Ashura literally means the ‘Tenth’ in Arabic refers to the 10th day of Muharram, the first month of the Islamic calendar, when Hussain (AS) the grandson of the Prophet Muhammad (SAW), was martyred at Karbala. Hussain (AS) was on his way from Medina to Kufa, where local supporters had invited him. Ibni Ziyad, the Umayyad governor of Kufa, feared a rebellion and sent troops to stop Hussain’s caravan at Karbala before it reached Kufa. He ordered his commanders to make clear to Hussain that he had no choice other than to pledge allegiance to Yazid, the second Umayyad caliph. Though his party was prevented from reaching water in the Karbala desert and his followers were so few in comparison with the Umayyad troops, Hussain did not want any violence and did not want anyone to die, however he knew he could not sit and obey Yazid, he chose instead to stick to his principles. Having refused to obey him, Yazid ordered his men to kill Hussain (AS) on the 10th day of the first month of the Islamic calendar (Muharram). This day is known as The Day of Ashura. On this day Asura, 72 males, including Hussain’s six-month-old baby were killed by Umayyad troops. The women and children were taken prisoner at Yazid’s palace in Damascus, the capital of the Umayyad caliphate, where Zainab (AS), Hussain’s sister, confronted and shamed Yazid in a memorable speech. She is therefore known as the messenger of Ashura. Shiite devotees throughout the world mourn on Ashura to commemorate and lament the martyrdom of Hussain and his companions at Karbala.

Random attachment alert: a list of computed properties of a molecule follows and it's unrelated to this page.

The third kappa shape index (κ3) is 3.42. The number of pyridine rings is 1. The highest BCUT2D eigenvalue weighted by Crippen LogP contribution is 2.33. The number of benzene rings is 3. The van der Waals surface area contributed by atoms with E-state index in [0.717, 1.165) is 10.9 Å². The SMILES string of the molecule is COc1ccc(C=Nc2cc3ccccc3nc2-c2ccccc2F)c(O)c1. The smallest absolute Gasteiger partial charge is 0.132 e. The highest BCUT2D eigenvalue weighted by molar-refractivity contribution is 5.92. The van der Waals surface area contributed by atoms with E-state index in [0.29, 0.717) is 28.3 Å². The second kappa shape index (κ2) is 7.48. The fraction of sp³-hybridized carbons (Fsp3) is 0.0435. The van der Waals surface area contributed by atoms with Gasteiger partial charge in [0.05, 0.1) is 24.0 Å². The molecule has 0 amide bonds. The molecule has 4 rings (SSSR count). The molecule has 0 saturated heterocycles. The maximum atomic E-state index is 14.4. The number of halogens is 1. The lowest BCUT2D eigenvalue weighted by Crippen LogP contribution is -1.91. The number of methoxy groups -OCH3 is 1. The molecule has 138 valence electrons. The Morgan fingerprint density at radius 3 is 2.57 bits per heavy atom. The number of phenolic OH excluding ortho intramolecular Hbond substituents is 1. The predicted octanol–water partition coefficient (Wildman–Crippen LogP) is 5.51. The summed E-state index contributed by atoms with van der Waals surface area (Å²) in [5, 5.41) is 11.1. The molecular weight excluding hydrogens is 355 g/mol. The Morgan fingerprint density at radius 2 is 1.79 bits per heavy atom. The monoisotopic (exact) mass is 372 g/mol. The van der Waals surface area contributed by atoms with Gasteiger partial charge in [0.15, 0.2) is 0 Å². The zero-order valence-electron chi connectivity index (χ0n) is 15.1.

Ashura has not been just a historical event, but a school for teaching faith and belief, courage and martyrdom, justice and will of freedom, aspiration and religious zeal, jihad and uprising against evil, patience and steadfastness, and sacrifices and courage.
The ceremonies, which often begin on the first day of Muharram, culminate on the 10th day, and continue until the 12th day whereas Sunnis retain traditions of fasting, reading the Qur’an, or visiting cemeteries on Ashura. Hussain’s martyrdom has retained a strong symbolic significance in Islamic history, especially for Shiites, who have used it as a marker for their distinct identity within the Islamic world and as ideological grounds for their religio political movements. Ashura has not been just a historical event, but a school for teaching faith and belief, courage and martyrdom, justice and will of freedom, aspiration and religious zeal, jihad and uprising against evil, patience and steadfastness, and sacrifices and courage. In other words, it gives a lesson of being a human in its real sense to all of us. There is also historical importance of this day as on this day Almighty Allah has created heavens and worlds, Allah accepted the repentance of Adam(AS) after his exile from Paradise, Allah saved Noah (AS) and his companions, Allah spoke directly to Mosa (AS) and gave him the Commandments, Younis (AS) was rescued from the fish, The sea was divided as the Israelites was delivered from captivity and Pharaoh’s army was destroyed, Ayoob (AS) was restored to health, Fire did not burn Abrahim (AS), Suliman (AS) was granted his kingdom, Yousuf (AS) was rescued from the well, Yaqoob (AS) and Yousuf (AS) rejoined and Yaqoob (AS) regained his eyesight.